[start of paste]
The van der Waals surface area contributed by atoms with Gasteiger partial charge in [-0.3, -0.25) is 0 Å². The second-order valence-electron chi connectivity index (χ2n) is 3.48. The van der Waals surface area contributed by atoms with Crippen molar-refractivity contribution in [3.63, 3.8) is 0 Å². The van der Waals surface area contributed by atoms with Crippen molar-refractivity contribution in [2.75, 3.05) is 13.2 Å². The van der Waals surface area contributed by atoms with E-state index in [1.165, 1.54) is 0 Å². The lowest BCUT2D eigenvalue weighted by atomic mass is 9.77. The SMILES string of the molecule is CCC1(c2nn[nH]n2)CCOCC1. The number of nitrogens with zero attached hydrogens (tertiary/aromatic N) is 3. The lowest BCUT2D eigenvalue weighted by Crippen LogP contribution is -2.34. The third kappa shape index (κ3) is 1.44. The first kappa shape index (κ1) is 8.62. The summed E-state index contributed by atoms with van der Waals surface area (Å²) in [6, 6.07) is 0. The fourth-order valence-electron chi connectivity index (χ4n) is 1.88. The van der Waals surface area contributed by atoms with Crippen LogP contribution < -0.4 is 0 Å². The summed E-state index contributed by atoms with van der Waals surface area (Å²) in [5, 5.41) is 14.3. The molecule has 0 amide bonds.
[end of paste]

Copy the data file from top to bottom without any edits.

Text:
The van der Waals surface area contributed by atoms with Gasteiger partial charge in [-0.3, -0.25) is 0 Å². The second-order valence-electron chi connectivity index (χ2n) is 3.48. The van der Waals surface area contributed by atoms with Crippen molar-refractivity contribution in [3.63, 3.8) is 0 Å². The van der Waals surface area contributed by atoms with Crippen molar-refractivity contribution in [2.75, 3.05) is 13.2 Å². The van der Waals surface area contributed by atoms with E-state index in [1.165, 1.54) is 0 Å². The lowest BCUT2D eigenvalue weighted by atomic mass is 9.77. The SMILES string of the molecule is CCC1(c2nn[nH]n2)CCOCC1. The number of nitrogens with zero attached hydrogens (tertiary/aromatic N) is 3. The lowest BCUT2D eigenvalue weighted by Crippen LogP contribution is -2.34. The third kappa shape index (κ3) is 1.44. The first kappa shape index (κ1) is 8.62. The summed E-state index contributed by atoms with van der Waals surface area (Å²) in [6, 6.07) is 0. The fourth-order valence-electron chi connectivity index (χ4n) is 1.88. The van der Waals surface area contributed by atoms with Crippen LogP contribution < -0.4 is 0 Å². The summed E-state index contributed by atoms with van der Waals surface area (Å²) in [5, 5.41) is 14.3. The molecule has 0 amide bonds.